Published : 2012-05-01 18:48
Updated : 2012-05-01 18:48
NEW YORK (AP) ― When people think of famous Soviet dancers who defected to the West, they recall Rudolf Nureyev, certainly, and Mikhail Baryshnikov. But there was also a formidable woman among them: Natalia Makarova, who defected in 1970 and went on to win glory for decades to come, in Europe and in the United States.
Now 71, Makarova is retired of course, but she was the undisputed star over the weekend at Lincoln Center’s David H. Koch Theater as ballet greats gathered to pay her tribute. It was part of a rare and wonderful dance weekend courtesy of the Youth America Grand Prix, a global ballet scholarship competition.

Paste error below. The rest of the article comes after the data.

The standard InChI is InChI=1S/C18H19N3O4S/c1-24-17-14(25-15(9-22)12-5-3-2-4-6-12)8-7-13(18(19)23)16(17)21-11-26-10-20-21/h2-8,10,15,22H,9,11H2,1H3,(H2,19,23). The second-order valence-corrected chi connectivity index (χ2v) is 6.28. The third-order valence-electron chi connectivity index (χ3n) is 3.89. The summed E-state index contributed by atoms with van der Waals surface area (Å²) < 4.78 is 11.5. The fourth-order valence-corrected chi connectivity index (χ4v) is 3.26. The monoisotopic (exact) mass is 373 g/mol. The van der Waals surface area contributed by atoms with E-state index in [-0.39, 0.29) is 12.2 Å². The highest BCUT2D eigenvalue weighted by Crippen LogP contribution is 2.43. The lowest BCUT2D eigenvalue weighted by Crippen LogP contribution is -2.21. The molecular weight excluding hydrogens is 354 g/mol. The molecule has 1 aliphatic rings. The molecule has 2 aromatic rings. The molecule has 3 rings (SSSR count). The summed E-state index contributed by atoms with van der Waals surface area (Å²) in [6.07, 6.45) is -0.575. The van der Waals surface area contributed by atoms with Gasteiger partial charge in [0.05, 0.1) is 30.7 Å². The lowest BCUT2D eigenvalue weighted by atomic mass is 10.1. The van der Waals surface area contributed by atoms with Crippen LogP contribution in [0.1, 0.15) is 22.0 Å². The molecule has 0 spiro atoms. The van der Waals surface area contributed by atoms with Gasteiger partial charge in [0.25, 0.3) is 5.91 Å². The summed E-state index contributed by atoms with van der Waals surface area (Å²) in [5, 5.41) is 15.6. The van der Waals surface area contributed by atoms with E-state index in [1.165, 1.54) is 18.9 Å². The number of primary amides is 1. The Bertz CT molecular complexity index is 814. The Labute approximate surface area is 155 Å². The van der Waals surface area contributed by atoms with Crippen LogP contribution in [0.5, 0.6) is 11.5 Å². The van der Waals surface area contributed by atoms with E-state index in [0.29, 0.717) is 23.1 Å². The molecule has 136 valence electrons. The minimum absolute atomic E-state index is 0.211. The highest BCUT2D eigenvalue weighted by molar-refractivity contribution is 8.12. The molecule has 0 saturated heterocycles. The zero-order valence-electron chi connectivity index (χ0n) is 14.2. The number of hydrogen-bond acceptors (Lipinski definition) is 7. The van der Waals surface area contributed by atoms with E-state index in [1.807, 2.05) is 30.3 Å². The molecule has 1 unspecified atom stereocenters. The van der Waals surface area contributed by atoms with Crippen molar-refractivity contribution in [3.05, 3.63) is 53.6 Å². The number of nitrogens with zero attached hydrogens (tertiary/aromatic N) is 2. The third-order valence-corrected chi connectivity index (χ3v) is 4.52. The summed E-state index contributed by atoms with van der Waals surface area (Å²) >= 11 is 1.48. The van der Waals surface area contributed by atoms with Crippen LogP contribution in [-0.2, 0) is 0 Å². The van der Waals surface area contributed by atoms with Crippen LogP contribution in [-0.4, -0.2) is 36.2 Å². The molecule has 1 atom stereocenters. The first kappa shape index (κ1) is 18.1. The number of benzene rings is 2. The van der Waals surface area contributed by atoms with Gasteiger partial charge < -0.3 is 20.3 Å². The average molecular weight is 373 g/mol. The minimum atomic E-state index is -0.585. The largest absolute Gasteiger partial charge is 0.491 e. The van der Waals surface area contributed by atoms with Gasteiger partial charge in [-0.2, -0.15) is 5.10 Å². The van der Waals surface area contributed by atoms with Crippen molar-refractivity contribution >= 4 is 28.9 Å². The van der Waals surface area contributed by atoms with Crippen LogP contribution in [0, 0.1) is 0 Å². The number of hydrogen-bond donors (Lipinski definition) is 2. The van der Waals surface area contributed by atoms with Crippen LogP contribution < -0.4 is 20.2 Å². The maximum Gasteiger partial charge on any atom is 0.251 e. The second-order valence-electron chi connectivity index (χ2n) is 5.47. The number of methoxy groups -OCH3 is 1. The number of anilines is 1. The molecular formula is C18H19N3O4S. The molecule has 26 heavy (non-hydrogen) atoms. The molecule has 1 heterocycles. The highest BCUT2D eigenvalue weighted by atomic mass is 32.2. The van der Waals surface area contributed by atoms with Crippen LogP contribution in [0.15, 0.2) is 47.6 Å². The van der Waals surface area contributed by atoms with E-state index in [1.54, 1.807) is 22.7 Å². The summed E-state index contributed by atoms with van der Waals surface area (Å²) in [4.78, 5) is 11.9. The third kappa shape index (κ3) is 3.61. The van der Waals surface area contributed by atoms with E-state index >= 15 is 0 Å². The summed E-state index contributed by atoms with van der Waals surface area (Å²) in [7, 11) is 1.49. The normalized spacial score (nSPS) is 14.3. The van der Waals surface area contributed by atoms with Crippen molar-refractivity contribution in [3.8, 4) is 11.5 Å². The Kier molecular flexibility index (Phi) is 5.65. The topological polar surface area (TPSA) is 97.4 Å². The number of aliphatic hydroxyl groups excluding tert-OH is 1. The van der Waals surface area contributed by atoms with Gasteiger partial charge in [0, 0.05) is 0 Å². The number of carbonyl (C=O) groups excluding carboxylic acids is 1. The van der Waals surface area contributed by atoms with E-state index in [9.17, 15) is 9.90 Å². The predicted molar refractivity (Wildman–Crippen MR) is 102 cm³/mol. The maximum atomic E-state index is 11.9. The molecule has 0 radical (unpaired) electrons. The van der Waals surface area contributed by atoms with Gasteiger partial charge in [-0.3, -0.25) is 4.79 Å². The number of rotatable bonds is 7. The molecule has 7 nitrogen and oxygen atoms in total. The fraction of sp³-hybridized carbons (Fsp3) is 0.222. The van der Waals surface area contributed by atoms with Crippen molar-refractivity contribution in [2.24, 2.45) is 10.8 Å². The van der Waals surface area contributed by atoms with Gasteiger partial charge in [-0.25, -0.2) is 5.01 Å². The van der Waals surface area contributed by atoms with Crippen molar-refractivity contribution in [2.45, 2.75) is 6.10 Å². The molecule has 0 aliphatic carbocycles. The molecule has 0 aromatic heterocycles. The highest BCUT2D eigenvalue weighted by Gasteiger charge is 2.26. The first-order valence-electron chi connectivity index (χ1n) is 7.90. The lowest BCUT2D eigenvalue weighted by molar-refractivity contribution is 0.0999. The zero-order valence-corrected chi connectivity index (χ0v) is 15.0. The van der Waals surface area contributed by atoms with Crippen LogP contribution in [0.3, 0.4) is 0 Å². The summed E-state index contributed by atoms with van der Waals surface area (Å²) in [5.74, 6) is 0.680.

It’s in the nature of the art of dance that we almost never get to hear the artists speak. That’s why it was a special pleasure to hear Makarova, in taped interviews broadcast on a huge screen, describe her life, interspersed with footage of her dancing.
As graceful as the dance excerpts were, it was a treat to hear her recount things that perhaps didn’t go so well. She described once getting stuck in a tiny elevator lifting her to the stage; at the time, she was trying to get into the spirit of the Swan Queen. She heard the music playing without her, and finally had to break character to scream at technicians, which she ably demonstrated in the film clip.
Of that swan, and other roles, she quipped: “I’ve danced every bird in the business.’’ She also spoke of her mother: “I gave her lots of trouble.’’
Makarova was to appear in the flesh only at the curtain call. First came a truly impressive parade of artists assembled by YAGP, performing bits of signature Makarova roles, or other pieces evocative of her life.